Hands Across the Bridge champions message of hope

People share stories of their journey of recovery, sobriety at I-5 Bridge event and Oxfest

By Dameon Pesanti, Columbian staff writer

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Labor Day is a holiday dedicated to the tireless work and achievements of American workers, and so the holiday was a fitting choice for a celebration of those who have fought their way to sobriety.

On Monday, hundreds of people gathered in Esther Short Park and walked to the Interstate 5 Bridge to celebrate success in sobriety at the 15th year of the annual event Hands Across the Bridge.

The mood of the opening ceremony was celebratory and lighthearted, but beneath it all ran a serious message: Recovery is possible. People of all ages attended, sharing hugs and congratulating one another on staying clean and listening to those who took the stage to speak of their journeys to long-term recovery.

Tiffini Dillard, a volunteer at Hands Across the Bridge, was one of them. She said she was on the streets for 10 years as she battled her drug addiction before starting sobriety a little more than a year ago.

“I was homeless, didn’t have my kids. I was completely just broken,” she said.

Now she has custody of her son and has dedicated herself to helping others get clean.

“Today I am speaking hope, helping my fellow addicts reach a better stage in their recovery and just being there for my friends and family,” she said. “That’s my heart.”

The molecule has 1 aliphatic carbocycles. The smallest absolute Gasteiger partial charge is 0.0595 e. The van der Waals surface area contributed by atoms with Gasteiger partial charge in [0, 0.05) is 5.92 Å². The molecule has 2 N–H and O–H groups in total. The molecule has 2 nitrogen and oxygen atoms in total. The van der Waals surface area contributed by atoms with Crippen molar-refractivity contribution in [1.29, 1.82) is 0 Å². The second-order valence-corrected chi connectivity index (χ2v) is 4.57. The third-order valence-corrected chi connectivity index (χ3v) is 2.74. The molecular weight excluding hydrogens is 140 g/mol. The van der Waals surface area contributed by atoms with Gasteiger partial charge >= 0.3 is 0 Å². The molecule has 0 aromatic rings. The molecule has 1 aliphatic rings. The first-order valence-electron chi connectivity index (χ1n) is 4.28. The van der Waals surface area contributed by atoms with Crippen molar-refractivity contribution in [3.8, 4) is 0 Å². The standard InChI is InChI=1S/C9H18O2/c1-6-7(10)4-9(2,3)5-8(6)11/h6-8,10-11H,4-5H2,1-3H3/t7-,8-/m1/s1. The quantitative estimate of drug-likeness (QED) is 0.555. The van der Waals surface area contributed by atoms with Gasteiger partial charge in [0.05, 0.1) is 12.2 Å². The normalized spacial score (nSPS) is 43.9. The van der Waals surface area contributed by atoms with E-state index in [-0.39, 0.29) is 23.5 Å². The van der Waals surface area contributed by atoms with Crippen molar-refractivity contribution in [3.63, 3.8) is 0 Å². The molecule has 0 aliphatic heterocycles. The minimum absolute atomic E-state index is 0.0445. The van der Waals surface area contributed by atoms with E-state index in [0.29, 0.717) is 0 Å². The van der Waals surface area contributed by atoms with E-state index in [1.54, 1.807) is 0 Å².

Bridge, Oxfest events

Hands Across the Bridge was started 15 years ago by longtime friends in recovery Patty Katz and Louise Wedge. The duo decided to celebrate National Recovery Month in September 2001 by standing on Portland’s Burnside Bridge to relish in the fact that they were not “under the bridge in their addictions,” according to the Hands Across the Bridge website.

The event was moved to the I-5 Bridge the next year to accommodate more people, and it’s steadily grown since. Today the event bills itself as the largest National Recovery Month event west of the Mississippi.

From noon until midnight, Esther Short Park was home to Oxfest, a musical celebration of recovery, sponsored by Oxford Houses of Oregon and Washington, a network of self-governed sobriety houses.

Tim Dalton has been working to stay sober for about 20 years. He performed at the first Oxfest in Portland in the early 2000s and several others.

“In the early stages, all the musicians were in recovery,” he said.

On Monday morning, he worked the sound system at the opening ceremony in Portland and came to Vancouver in the afternoon to help out. He said events such as Hands Across the Bridge and Oxfest are important tools for people working to stay clean.

“We find activities we can do absent drugs and alcohol because we have to replace the time spent trying to get more,” he said. “This is a recovery fix. As long as we’re hanging out with people with the same intent, it’s easier.”